He’s also a remarkable classist, using the poor against the poor. He sees gentrification as a good thing and blames economic inequality on personal will. While he presses for Banksters to get rich on our dime, he jockeys around with the very thugs who perpetuate Meth Culture in Florida.

    Some piece of work.

  33. Anonymous says:

    That’s exactly how my brother acts. I already had him pegged for the projection diagnosis..

  34. thebelgianpanda says:

    I don’t even know what to say. I am generally in favor of thoughtful, reasoned debates, but both sides seem like fight-baiting. For the record I’m a die hard librul, but I think there is a lot of Derp to spread around on this one.

    • Forwardista says:

      Seriously? Wasserman makes a garden-variety criticism of West’s position on an issue (totally fair game in politics) and West responds with an off-kilter personal attack and you think that “there is a lot of Derp to spread around on this one”?

      I would also like to point out that Wasserman’s criticism is also fairly obvious too. I mean, West represents a district with a significant elderly population and he’s attacking Medicare. Of course, someone is going to point that out.

      • Counterglow says:

        It should also be fair to point out that the old farts who voted for this clown deserve whatever they get. Of course, if he follows the usual GOP modus operandi, West will ensure that the geezers who voted for him will be exempt from the policies he’s backing.

        Just as an aside, I wonder how this guy treats his wife.

  35. turn_self_off says:

    seems we have the evidence to disprove Heinlein’s claim from Starship Troopers about public service…

  36. DataShade says:

    At least he didn’t walk over and beat her with a cane. I can’t even call it unreasonable rage – it’s not unexpected.

  37. T Nielsen Hayden says:

    Okay, so he’s a reflexively abusive jerk. What I found striking about Allen West’s response is that it completely fails to engage with Rep. Wasserman Schultz’s remarks. She makes a good if simple point. He comes back at her with a random handful of generic insults. The things he says have no connection to the issues.

    Does this mean that Allen West can’t figure out on his own how to write a short paragraph on a basic policy question?

    • Cowicide says:

      Does this mean that Allen West can’t figure out on his own how to write a short paragraph on a basic policy question?

      Perhaps he’s basically insane? Sure seems that way.

      • mindfu says:

        I think it’s more like he *has no* good answer, so he’s rolling with the “How dare you criticize me, commie!” defense.

  38. Barkalaureate says:

    Not surprised. Colonel West once conspired with the Klingons to kill the Federation president at Camp Khitomer.

  39. zyodei says:

    One more illustration of why it’s really not a good idea to count ‘willingness and skill at shooting brown people’ as a top credential for who gets to lead us, as we have so often
    done for the last couple hundred years.

    The only military types who are worth anything are those who have had the courage to speak out at the vast insanity they have witnesses.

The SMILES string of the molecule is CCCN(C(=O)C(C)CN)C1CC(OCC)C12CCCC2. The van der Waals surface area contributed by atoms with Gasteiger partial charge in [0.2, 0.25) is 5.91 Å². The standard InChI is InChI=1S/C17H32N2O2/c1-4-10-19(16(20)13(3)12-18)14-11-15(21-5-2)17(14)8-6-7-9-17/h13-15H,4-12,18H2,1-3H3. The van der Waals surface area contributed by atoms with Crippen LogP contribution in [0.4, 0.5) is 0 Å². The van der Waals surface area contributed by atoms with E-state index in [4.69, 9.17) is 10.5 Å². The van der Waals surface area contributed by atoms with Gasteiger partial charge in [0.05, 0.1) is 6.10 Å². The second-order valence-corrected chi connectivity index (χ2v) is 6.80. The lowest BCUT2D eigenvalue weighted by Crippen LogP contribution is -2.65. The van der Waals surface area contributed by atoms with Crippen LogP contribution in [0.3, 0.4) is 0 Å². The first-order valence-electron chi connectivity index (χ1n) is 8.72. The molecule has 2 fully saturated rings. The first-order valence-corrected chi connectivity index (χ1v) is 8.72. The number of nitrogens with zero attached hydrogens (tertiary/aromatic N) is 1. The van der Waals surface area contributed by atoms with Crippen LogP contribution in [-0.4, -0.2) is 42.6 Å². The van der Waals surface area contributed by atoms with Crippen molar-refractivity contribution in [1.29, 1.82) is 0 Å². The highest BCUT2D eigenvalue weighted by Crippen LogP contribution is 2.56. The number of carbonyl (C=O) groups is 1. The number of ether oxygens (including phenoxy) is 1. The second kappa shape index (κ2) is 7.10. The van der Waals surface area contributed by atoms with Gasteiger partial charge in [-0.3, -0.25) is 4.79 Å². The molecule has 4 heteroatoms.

Most of the rest are basically violent welfare queens in costumes.

    • Snig says:

      Plenty of sane good ex-military types around. Congressman West is not part of that subset. One of the good wise sane ones, my Dad, taught me an important maxim of the Army Corp of Engineers:
      Assumption is the mother of fuck-up. When I was younger, he actually said “foul-up”. But don’t rush to judgement. Ike was the first to warn about “the military industrial complex”. I know a lot of vets, and all of them would be offended and repulsed by your description. It doesn’t describe them.

      • zyodei says:

        Of course you are right, any generalizations are bound to be wrong. I have, of course, met good and decent ex-military types.

        I think a good rule of thumb is this: those good and decent military types seem to run as far away from the government sphere as possible.

        I have a couple vet friends developing new products, working in sales, etc. They are GREAT guys!

        I also know a couple who became cops. They are really pretty miserable people.

        The problem is, a good propoertion of the military come out with the very same ‘entitlement mentality’ that conservatives always complain about..they think they should always be able to have some sort of job on the public payroll, because they went off to the desert it is their right. They didn’t have any job skills, so they joined the military out of high school; now they expect to glide on that through life. Thus, these people are totally stuck in life, they haven’t changed or progressed since I’ve known them. It’s generally a highly pathological and unhealthy mindset, that others are obligated to take care of you, wherever it takes root.

  40. Anonymous says:

    If you want somebody to say something to your face, you have to stay in the room.

  41. anharmyenone says:

    The rhetoric has been hot and heavy for a while between Rep. Wasserman-Schultz and the tea party. It is a shame the dialogue has deteriorated to such a low state. Witness the “Debbie Downer” youtube video: http://www.youtube.com/watch?v=zaYb389Y7OQ

  42. Anonymous says:

    And also stupid. If he’d been clever, he would have focused on the fact that she used the word, “incredulously,” incorrectly. She meant, “incredibly.”

  43. Anonymous says:

    I love this as it hits the nail on the head,

    “A spokesman for Wasserman Schultz, Jonathan Beeton, said in an email of his own: “I don’t think that Congressman West is upset at the congresswoman, but rather with the fact that she highlighted that he and other Republicans are once again trying to balance the budget on the backs of seniors, children and the middle class. … The truth hurts.”